Growing Best Practices

How to Make Your Late Season Produce Ripen Faster

Heads up, outdoor Tower Gardeners! When temperatures drop late in the season, you may notice unripe produce on your Tower Garden. Once daytime temps remain below 50°F (10°C), these late fruits won’t be able to mature.

Don’t worry! Chances are that you can salvage many of your not-quite-ready crops. Just follow these steps to speed up the ripening process.

1. Harvest whatever is ripe

When a plant has several unharvested fruits, it tries to ripen them all at the same time, which can take a while. (If you’ve ever tried taking care of a bunch of tasks all at once, you’re probably familiar with how much more energy that can absorb!) But when you harvest as much as possible as soon as possible, your plant focuses its energy only on the unripe produce that remains.

Tower Tip: You can harvest — and eat — many crops, including peppers and tomatoes, while they’re still green. That encourages the fruits left behind to mature faster.

2. Add stress (yes, really)

Pruning can facilitate ripening by putting plants in survival mode. When plants feel threatened, they accelerate fruit development to produce seeds and ensure another generation.

Cut your plants’ roots by up to half their length, prune away as much as one-third of their leaves, and pinch off any flowers. These steps should introduce enough stress to speed the ripening process (without killing your plants).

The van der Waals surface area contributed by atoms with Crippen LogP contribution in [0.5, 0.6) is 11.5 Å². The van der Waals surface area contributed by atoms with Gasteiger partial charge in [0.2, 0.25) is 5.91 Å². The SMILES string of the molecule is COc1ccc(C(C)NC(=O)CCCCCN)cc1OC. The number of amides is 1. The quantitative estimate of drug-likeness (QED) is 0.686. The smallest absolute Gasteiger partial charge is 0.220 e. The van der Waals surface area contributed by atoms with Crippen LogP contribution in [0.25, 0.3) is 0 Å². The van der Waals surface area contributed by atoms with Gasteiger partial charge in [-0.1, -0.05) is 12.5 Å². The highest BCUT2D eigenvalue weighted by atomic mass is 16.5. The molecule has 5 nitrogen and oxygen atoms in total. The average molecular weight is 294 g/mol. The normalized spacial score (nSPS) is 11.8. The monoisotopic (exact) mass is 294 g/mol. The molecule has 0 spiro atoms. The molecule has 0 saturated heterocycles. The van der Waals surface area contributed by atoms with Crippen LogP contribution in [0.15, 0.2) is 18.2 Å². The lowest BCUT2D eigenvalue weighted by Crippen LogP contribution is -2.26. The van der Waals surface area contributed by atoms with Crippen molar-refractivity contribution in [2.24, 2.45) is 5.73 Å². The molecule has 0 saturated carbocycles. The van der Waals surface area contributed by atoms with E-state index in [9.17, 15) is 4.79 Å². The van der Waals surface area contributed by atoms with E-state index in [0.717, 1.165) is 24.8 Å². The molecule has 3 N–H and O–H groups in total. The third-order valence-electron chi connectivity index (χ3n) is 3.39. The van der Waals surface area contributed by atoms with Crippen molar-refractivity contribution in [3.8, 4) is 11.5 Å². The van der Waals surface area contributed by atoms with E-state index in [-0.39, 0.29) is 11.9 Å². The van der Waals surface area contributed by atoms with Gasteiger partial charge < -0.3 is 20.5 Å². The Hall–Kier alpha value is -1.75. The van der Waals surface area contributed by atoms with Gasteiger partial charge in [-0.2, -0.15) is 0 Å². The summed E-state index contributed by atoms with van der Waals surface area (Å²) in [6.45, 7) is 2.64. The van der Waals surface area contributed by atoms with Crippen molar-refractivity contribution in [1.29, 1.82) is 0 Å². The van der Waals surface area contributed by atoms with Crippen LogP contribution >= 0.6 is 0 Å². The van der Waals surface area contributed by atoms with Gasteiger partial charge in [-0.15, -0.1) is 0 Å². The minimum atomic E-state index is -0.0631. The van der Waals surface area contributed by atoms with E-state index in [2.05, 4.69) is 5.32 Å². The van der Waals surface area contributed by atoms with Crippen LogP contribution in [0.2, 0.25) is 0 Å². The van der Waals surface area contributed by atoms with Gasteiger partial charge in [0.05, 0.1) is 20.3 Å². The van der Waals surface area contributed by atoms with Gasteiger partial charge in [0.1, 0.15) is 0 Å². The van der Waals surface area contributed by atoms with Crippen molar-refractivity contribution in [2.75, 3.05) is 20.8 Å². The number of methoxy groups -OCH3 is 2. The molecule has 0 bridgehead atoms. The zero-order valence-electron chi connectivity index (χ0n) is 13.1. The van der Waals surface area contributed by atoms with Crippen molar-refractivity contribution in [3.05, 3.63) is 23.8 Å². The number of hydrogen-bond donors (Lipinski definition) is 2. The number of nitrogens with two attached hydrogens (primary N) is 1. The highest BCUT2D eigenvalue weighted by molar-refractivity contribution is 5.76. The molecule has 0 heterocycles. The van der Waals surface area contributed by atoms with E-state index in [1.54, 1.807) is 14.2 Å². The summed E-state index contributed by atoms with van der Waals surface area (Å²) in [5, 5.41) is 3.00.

3. Give your garden more time

When you end up with unripe fruit, it’s usually because the warm weather didn’t stick around long enough. But with the right tools, you can extend the growing season:

  • An aquarium heater can help you keep your Tower Garden’s water temperature in the ideal range of 60–80°F (15.6–26.7°C).
  • A greenhouse allows you to maintain a suitable microclimate indefinitely.


4. Hang up whole plants

If you’re expecting a frost, harvest any fruit left in your garden. Frost damage halts the ripening process altogether.

For most crops, you can also hang whole plants — fruits to roots — upside down in a garage, mudroom, or other dry, frost-protected place. That promotes ripening even as plant vines and stems wither.

5. Pump up the ethylene (tomatoes only)

Most crops won’t continue ripening after harvest, but tomatoes do. For that, you can thank ethylene, a naturally occurring plant hormone released by many foods, including tomatoes. Increasing the amount of ethylene your tomatoes are exposed to will also speed up ripening.

To turn your green tomatoes red as quickly as possible, follow these simple steps:

  • Harvest, wash, and dry the tomatoes.
  • Place them in a breathable container, such as a paper bag or cardboard box. (Plastic or other non-breathable materials trap humidity and increase the likelihood of rot.)
  • Consider adding other ripening produce to the container — bananas and apples release ethylene, too.

With this approach, ripening can take days or weeks, depending on how ripe the produce is at harvest. Tomatoes that have started turning red or have a little give when squeezed usually ripen faster than bright green, firm fruits.

Again, keep in mind that most plants other than tomatoes won’t continue to ripen after harvest. So for peppers, cucumbers, eggplants, squashes, melons, and other crops, stick to the first four methods above.